Box beds, bunk beds – upstairs, downstairs

Lit clos double etage

"Box beds with an upstairs - Let's go, girls, sleepy time." Caption on postcard, about 100 years old.

I’ve written about box beds before, and about the Breton tradition of fine, substantial, and wonderfully carved box beds (lits clos or enclosed beds).  At the time I didn’t know about another, more recent, tradition from about 100 years ago: pictures of comic scenes staged around Britanny’s most famous furniture. The double-decker beds (double lit clos, lit à l’étage etc.) are doubly amusing with the right humorous  caption. There are straightforward photographs too, showing off traditional Breton folk costumes as well as the beds.

The postcards probably appealed to city slickers from Paris taking the sea air in Brittany, as well as to tourists from further afield. Brittany’s cultural heritage is quite distinct from the rest of France, so a cute picture of the carved box beds plus wooden clogs (sabots) and  local characters in Breton dress could be just the thing to send to the folks back home. There seems to be a hint of “Aren’t these rustic hicks funny?” but it’s hard to be sure how it would have seemed at the time. In any case, the photographs give a good impression of the amazing furniture.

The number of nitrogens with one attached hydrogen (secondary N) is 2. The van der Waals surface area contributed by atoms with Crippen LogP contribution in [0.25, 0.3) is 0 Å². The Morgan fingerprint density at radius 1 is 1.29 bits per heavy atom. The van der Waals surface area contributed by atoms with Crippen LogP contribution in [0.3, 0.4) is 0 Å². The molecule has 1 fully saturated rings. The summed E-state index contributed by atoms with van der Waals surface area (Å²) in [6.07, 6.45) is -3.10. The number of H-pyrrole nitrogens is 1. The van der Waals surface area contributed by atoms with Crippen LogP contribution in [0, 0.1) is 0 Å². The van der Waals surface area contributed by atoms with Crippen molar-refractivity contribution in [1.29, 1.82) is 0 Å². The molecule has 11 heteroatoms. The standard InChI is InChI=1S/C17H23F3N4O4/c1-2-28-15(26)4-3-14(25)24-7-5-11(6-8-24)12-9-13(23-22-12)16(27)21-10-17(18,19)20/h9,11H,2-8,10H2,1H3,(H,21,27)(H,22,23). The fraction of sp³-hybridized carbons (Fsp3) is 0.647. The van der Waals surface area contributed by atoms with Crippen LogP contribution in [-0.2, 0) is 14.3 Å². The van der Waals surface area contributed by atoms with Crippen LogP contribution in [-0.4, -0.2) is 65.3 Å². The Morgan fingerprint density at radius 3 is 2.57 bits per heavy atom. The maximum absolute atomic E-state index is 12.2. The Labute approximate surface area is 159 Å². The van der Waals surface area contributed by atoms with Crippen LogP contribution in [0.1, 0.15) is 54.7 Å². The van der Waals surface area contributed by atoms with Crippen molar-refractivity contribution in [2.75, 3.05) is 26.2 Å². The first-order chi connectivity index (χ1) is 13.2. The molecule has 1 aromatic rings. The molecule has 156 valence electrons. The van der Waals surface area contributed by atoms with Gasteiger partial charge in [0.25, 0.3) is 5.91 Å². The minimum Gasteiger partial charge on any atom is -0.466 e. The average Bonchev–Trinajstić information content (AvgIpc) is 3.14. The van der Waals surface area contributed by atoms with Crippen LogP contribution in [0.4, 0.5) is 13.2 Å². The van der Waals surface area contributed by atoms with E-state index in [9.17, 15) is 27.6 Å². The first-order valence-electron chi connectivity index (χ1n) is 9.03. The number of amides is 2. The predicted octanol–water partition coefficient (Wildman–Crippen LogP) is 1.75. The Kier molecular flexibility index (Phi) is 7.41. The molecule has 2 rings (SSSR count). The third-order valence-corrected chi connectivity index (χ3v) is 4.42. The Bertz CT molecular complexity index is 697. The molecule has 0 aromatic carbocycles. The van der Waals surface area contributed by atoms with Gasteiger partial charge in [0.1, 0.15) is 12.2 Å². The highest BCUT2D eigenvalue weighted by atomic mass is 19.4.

Every box bed had its combination bench-chest (banc-coffre or banc-tossel) to help with climbing in. (And with storing linen.) To get up and down, some postcard characters perched a stool precariously on the chest, some asked for a ladder, and others used a convenient shoulder.

Double box beds

Postcard caption says: Call to order. "Hey, up there. Could you be a bit quieter?"

Within Brittany, there were regional differences in the design of lits clos. Some were completely enclosed with full doors, except perhaps for decorative pierced carving to let air circulate. Other beds were only partly surrounded by wooden panelling, and had a curtained opening. Fixed panels and sliding doors could match perfectly. The space behind the bench-chest might be empty, or covered with a simple plank. Side panels were generally plain, hidden by other furniture close by.

As well as elaborate carving on flat surfaces, many beds featured ornamental balusters. A balustrade ran all the way along the top of some beds.

To see more souvenir box bed photographs – plus comedy – try these links:


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